Tanushqa Kapadia adapts to the Californian lifestyle


Tanushqa Kapadia is a sophmore at Carlsbad High School. Kapadia moved to America from New Zealand when she was 14 years old.

Brooke Wasson, features editor

People often times become intrigued when hearing an accent, but never actually get to know the foreigner with this accent.  First born in India, then moved to New Zealand as an infant, sophomore Tanushqa Kapadia started living the American dream at age 14. As soon as her dad’s job relocated her family here, Kapadia knew her accent would be a conversation starter.

Although San Diego seems like vacation destination, not everything lives up to Kapadia’s standards from New Zealand.

“I could go on forever when talking about the pros of New Zealand, but mainly it was just so beautiful and green everywhere,” Kapadia said. “The people were extremely nice there, and apparently it is one of the top friendliest countries in the world.”

Every place has its perks, so finding a similarity after moving across the globe is a challenge.

“One thing I didn’t like was the weather because we would experience three seasons in one day,” Kapadia said. “We just really had to be prepared for anything, unlike San Diego where it is sunny everyday. Another difference is that there are so many more people here compared to New Zealand. It’s a really small country, so over here I just feel crowded all the time.”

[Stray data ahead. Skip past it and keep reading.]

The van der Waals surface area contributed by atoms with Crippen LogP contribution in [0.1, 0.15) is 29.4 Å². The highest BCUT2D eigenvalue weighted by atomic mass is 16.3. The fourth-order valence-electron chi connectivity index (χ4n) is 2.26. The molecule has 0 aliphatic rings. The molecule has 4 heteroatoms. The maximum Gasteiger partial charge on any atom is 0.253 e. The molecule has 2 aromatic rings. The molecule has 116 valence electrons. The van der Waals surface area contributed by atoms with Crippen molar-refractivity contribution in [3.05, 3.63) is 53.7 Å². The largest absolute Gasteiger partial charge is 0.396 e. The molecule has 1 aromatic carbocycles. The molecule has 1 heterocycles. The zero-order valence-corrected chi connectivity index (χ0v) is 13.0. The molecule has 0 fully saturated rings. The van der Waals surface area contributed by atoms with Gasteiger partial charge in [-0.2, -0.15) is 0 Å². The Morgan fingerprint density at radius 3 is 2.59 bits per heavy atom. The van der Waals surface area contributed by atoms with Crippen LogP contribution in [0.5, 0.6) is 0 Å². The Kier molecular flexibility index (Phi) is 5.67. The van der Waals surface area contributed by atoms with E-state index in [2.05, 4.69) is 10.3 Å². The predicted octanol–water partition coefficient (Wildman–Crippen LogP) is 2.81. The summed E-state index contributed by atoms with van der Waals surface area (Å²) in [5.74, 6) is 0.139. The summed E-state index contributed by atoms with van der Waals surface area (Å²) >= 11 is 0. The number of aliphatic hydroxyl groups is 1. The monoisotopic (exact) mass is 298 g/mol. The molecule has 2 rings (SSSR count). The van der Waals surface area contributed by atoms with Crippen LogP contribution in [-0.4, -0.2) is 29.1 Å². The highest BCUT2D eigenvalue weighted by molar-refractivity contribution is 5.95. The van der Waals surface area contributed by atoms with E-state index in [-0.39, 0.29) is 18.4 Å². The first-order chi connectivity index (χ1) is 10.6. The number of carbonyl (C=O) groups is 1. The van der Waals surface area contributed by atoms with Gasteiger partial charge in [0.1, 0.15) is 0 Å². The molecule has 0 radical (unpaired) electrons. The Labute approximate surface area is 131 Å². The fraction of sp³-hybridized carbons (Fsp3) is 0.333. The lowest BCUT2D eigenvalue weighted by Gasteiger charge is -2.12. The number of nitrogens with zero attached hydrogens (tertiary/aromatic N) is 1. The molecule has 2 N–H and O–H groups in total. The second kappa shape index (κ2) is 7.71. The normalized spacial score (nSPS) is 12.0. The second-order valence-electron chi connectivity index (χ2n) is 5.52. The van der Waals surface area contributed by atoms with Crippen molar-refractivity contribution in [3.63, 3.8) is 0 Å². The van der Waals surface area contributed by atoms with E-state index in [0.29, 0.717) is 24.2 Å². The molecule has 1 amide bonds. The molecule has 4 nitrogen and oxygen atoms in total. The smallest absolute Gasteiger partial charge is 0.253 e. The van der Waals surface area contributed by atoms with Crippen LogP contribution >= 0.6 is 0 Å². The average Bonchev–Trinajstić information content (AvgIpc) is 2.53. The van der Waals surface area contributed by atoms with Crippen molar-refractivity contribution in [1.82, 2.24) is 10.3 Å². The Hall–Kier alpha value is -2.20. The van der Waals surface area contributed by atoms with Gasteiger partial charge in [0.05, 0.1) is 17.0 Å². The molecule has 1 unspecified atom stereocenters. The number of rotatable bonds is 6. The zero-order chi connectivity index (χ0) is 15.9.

Being so close to the ocean, locals often do not notice how much of a concrete jungle southern California is, but Kapadia seemed to notice this difference immediately.

“Whenever I would walk to school I would pass a farm because all of New Zealand is farming and natural landscape and everything is close,” Kapadia said. “However in San Diego you cannot always walk to school because of all of the industrial buildings everywhere.”

Adjusting to a new lifestyle is not ideal for most people, but the support from others makes the process easier.

“When we first moved here we didn’t have any family so it was really hard,” Kapadia said. “Moving into an American high school was especially crazy. But after a while we adapted well, we had friends who helped us along the way.”

America is known as the land of opportunities, so the Kapadia family is looking forward to a long future in the states.

“My family really loves it over here because of all the opportunities,” Kapadia said. “My parents wanted a better future for me and my sister. The school especially helped; I would have never been able to do broadcasting like CHSTV in New Zealand.”

After settling in to this new environment, Kapadia realized making the move helped her learn valuable life lessons.

“I also learned that I had to break out of my shell and not be shy because I had to make new friends,” Kapadia said. “I really had to get out of my comfort zone, so I just had to go for it and stay positive during the whole journey.”